The specifics of Ms. Young’s situation notwithstanding, there are a few important more general takeaways for employers from the Supreme Court’s opinion. The first is that employers need to scrutinize more carefully whether they really are treating pregnant employees in the same manner as they treat non-pregnant employees. For instance, if employers provide modified duty to non-pregnant employees injured on the job, they should provide modified duty to pregnant employees who are under similar work restrictions.
Another thing to keep in mind is that, while the Equal Employment Opportunity Commission (“EEOC”) recently issued Guidance for employers on dealing with pregnancy under the PDA, the Supreme Court criticized the reliability of the Guidance in its opinion, suggesting that it was not promulgated “thoroughly” and questioning its consistency. As such, employers may need to be cautious in the future about putting too much emphasis on all the mandates in that Guidance document.
Finally, there is something to be said for the view that the overall import of the Young opinion may be “much ado about nothing,” since the Americans with Disabilities Act Amendments Act (“ADAAA”) – which went into effect a little more than 6 years ago – significantly broadened the scope of the term “disability” so much that employees with limitations due to pregnancy arguably now fall within the scope of the ADA, which entitle them to a reasonable accommodation in any event. That interpretation, combined with the growing number of individual state laws protecting the right of pregnant employees to be provided with a reasonable accommodation (including, for example, under the West Virginia Pregnant Workers’ Fairness Act), are both much more likely to have a practical, day-to-day impact for employers when it comes to dealing with pregnancy. Even though these concepts were not front-and-center in the Young case, it is important for employers not to forget their applicability.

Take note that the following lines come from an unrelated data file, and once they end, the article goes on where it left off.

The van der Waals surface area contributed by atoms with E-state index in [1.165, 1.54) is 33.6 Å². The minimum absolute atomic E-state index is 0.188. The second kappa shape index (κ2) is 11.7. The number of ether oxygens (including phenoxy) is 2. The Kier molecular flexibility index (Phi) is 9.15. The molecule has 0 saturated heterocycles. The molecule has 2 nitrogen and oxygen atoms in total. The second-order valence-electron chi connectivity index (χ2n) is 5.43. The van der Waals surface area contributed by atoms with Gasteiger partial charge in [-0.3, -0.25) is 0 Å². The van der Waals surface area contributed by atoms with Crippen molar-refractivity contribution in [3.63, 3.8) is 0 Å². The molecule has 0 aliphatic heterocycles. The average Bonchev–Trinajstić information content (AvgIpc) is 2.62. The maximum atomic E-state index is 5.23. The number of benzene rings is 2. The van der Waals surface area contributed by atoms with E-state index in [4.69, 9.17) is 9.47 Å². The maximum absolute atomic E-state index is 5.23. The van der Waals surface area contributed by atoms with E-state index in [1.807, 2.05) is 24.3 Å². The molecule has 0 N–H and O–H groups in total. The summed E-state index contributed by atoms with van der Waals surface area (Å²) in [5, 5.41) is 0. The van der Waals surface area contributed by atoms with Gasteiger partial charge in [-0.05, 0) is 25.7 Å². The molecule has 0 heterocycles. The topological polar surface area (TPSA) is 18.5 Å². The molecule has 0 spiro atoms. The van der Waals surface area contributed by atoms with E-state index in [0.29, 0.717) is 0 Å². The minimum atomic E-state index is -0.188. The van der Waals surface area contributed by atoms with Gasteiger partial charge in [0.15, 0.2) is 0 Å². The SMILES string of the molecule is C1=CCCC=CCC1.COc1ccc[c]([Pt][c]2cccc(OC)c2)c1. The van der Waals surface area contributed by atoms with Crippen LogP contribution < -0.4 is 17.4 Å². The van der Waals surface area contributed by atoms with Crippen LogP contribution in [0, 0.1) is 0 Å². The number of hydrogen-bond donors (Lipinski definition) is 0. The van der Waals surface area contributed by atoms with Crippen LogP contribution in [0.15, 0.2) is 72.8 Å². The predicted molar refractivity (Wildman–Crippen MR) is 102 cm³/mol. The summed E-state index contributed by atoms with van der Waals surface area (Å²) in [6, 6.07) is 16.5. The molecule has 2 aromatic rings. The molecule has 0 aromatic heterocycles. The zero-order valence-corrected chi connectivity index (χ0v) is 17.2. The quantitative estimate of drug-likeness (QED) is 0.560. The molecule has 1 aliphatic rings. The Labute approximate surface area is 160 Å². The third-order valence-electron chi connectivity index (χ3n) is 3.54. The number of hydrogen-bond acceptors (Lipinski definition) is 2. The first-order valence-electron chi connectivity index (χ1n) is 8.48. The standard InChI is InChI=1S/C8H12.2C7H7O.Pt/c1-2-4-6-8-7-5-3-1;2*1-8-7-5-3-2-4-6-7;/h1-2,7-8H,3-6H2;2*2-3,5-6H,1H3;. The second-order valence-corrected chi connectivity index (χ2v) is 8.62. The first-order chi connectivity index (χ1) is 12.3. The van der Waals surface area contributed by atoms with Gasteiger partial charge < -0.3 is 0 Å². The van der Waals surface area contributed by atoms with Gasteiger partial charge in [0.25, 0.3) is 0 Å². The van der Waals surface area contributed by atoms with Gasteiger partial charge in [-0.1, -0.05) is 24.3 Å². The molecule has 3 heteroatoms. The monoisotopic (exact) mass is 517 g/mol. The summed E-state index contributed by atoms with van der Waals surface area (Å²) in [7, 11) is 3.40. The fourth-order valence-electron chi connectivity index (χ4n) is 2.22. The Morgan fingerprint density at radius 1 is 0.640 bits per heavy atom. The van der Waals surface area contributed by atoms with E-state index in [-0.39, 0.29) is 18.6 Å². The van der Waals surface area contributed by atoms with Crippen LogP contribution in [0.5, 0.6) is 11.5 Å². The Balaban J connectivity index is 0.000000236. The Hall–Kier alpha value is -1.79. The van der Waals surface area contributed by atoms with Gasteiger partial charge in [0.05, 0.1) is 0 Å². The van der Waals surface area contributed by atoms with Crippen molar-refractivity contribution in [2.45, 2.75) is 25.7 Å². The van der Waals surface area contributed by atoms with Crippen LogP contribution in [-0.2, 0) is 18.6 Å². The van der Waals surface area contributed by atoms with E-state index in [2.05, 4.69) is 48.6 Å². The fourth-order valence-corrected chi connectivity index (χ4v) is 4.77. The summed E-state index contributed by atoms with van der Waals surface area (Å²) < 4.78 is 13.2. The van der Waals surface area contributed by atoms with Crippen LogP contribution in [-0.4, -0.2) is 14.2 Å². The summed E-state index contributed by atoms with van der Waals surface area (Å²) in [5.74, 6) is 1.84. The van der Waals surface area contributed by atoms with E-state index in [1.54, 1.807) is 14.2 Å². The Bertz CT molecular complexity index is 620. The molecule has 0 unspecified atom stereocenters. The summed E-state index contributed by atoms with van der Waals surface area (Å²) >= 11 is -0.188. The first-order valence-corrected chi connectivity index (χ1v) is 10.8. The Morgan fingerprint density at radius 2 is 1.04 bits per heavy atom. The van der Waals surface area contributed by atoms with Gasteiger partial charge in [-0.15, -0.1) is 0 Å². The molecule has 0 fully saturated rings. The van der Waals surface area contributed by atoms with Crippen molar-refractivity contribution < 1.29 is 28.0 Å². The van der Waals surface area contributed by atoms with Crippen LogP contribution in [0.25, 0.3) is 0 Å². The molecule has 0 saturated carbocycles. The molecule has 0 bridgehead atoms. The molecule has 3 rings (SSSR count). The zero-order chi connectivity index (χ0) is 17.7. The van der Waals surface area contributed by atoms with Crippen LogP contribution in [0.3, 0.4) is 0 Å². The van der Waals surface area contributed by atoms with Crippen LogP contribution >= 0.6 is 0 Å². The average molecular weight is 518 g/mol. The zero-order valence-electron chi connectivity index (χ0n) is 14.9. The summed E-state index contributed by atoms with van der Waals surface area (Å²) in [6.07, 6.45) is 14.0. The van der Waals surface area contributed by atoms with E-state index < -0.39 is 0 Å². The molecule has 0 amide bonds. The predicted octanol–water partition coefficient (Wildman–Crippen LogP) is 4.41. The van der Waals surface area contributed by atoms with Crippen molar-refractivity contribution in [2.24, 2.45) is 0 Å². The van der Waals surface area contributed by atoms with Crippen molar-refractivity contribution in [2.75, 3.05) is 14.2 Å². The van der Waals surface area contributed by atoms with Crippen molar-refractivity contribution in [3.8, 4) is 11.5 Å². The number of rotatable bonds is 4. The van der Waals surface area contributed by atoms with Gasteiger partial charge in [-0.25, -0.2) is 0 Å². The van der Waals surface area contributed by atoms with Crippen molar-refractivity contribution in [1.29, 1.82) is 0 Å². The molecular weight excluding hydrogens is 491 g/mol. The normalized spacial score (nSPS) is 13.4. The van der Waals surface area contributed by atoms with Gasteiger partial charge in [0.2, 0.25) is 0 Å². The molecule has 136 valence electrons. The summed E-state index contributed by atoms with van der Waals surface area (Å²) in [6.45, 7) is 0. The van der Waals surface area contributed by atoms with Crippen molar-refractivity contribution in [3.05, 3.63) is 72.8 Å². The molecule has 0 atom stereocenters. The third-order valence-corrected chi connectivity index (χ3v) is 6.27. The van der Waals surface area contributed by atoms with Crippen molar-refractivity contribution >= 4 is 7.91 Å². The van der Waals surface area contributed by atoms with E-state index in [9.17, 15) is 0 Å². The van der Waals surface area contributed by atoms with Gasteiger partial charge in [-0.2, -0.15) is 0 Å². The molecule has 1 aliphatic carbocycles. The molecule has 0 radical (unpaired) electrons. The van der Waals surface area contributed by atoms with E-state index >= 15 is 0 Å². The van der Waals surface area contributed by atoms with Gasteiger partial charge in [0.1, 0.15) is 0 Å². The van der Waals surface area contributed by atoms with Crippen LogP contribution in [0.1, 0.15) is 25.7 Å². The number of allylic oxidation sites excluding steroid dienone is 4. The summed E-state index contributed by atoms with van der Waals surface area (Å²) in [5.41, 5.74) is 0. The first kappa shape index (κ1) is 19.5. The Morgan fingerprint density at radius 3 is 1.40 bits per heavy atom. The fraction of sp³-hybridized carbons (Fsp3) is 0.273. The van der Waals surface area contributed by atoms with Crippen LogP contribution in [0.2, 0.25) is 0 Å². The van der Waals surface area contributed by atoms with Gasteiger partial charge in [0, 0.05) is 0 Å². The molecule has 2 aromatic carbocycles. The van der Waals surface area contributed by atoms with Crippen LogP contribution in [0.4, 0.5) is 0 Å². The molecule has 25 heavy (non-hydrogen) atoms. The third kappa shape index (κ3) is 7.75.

Needless to say, dealing with pregnancy in the workplace isn’t getting simpler for employers. When in doubt about what to do, consulting competent counsel is advised.